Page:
Monthly Cash Payments Leads to Better Brain Development in Babies, Study Says

A groundbreaking study shows that brain activity in infants is boosted when their parents get hundreds of dollars in cash a month, no strings attached.

Originally Published: 
an Asian baby gets fed food from a yellow spoon and gazes at parent, off-screen
skaman306 / Getty Images

It’s a no-brainer that a little extra cash each month can go a long way in reducing stress, especially for parents — just ask everyone who received the Child Tax Credit payments from July to December last year. Additional income provides stability for parents, and can definitely fill in budgetary gaps. This means parents can work fewer hours, pay off debt, buy necessities like food and diapers without straining the budget, or save money for a new home or their child’s education. And these aren’t just conjectures: The benefits of monthly cash payments like Stockton’s groundbreaking Universal Basic Income program or the child tax credit have been well-studied, and they have found that parents, and their babies, benefit greatly from the money mentally, emotionally, and physically.

Any way you look at it, guaranteed additional income is a win-win for parents. But a recent study shows that it’s not just great for budgets or family time. It’s a boon for child development too.

Babies Can Benefit From Guaranteed Income, Study Suggests

A new study shows that babies can benefit from that income boost in a surprising way — through improved brain development. The study, published in the journal Proceedings of the National Academy of Sciences, followed a group of families, half who received $20 per month and half who received $333 per month for one year from the baby’s birth.

At roughly one year of age, the babies were examined using electroencephalography (EEG) to measure brainwaves. Testing was done in the child’s home to avoid any stress from an unusual environment. Researchers found that children from the families who received the $333 per month had more high-frequency or “fast” brain activity — the type of brain activity associated with sensory processing, motor control, attention, and memory. The difference was moderate, about the same statistically as going from the 75th position to the 81st in a line of 100 people, according to the researchers.

We’ve known for a while that children raised in poverty have developmental and structural brain differences from wealthier children, but until now, it’s been a chicken or the egg scenario with researchers and policymakers debating over causation and correlation; does poverty cause these differences, or is it just a coincidence that the two often coincide?

This study, the first of its kind, seems to put the causation vs. correlation debate to bed, as it definitively proves that more money means improved brain development. However, more research is needed to confirm the extent to which poverty affects development and the long-term implications of poverty.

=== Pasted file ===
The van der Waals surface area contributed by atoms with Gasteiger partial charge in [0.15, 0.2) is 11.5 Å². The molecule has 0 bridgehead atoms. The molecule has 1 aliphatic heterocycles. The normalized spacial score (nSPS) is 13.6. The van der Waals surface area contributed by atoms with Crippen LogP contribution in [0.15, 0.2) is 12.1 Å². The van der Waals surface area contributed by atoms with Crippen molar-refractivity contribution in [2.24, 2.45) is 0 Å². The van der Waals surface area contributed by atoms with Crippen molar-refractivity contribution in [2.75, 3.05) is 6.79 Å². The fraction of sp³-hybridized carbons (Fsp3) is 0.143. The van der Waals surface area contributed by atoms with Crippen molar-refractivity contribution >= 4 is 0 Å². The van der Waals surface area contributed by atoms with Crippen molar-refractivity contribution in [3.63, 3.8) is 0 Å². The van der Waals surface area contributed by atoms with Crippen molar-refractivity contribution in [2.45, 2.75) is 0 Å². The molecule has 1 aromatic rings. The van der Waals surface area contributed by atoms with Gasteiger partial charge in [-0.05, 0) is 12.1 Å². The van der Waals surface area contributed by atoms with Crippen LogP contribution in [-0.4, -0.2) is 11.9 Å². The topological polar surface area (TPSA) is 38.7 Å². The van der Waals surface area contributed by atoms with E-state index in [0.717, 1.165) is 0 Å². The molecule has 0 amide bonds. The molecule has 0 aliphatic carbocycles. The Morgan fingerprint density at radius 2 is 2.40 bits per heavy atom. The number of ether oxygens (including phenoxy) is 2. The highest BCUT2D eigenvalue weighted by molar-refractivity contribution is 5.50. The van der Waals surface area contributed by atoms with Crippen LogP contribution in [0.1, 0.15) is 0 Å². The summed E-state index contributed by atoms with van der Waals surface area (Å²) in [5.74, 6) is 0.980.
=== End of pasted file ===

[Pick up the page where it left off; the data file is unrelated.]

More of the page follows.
Only time (and more research) will tell if the brain development boost from guaranteed income translates to smarter kids with higher-level skills. But based on the brain activity differences, the researchers do expect this to be the case.

The Study Is Significant as Child Tax Credit Debate Rages On

These findings are especially timely in the wake of the end of monthly Child Tax Credit (CTC) payments for U.S. families and the renewed debate on the necessity of monthly guaranteed income for parents. The debate over an extended CTC program raged in the Senate for months as the majority of Democrats pushed for a continuation of the $250-$300 payments for families per child under the age of 18. As part of President Biden’s hallmark Build Back Better act, an extended CTC would’ve kept millions of children from falling back into poverty — it pulled millions of them out of it in the first place, leading to the largest reduction in child poverty in many years — and provided extra income for parents who struggle to make ends meet.

The CTC program was received with fanfare from people all over the U.S. who said the additional income allowed them to loosen their budgetary belts a little. Research shows that most families used the extra money to buy food and pay for basics like rent and utilities, and pay down debt, not, as one Senator claimed, to buy drugs.

These study findings remind us that poverty eradication is not only good for the economy, but also for our children. Lightening the financial burden on parents provides the kind of trickle-up effect that results in a net positive that could be long-term both on an individual and a national level.

This article was originally published on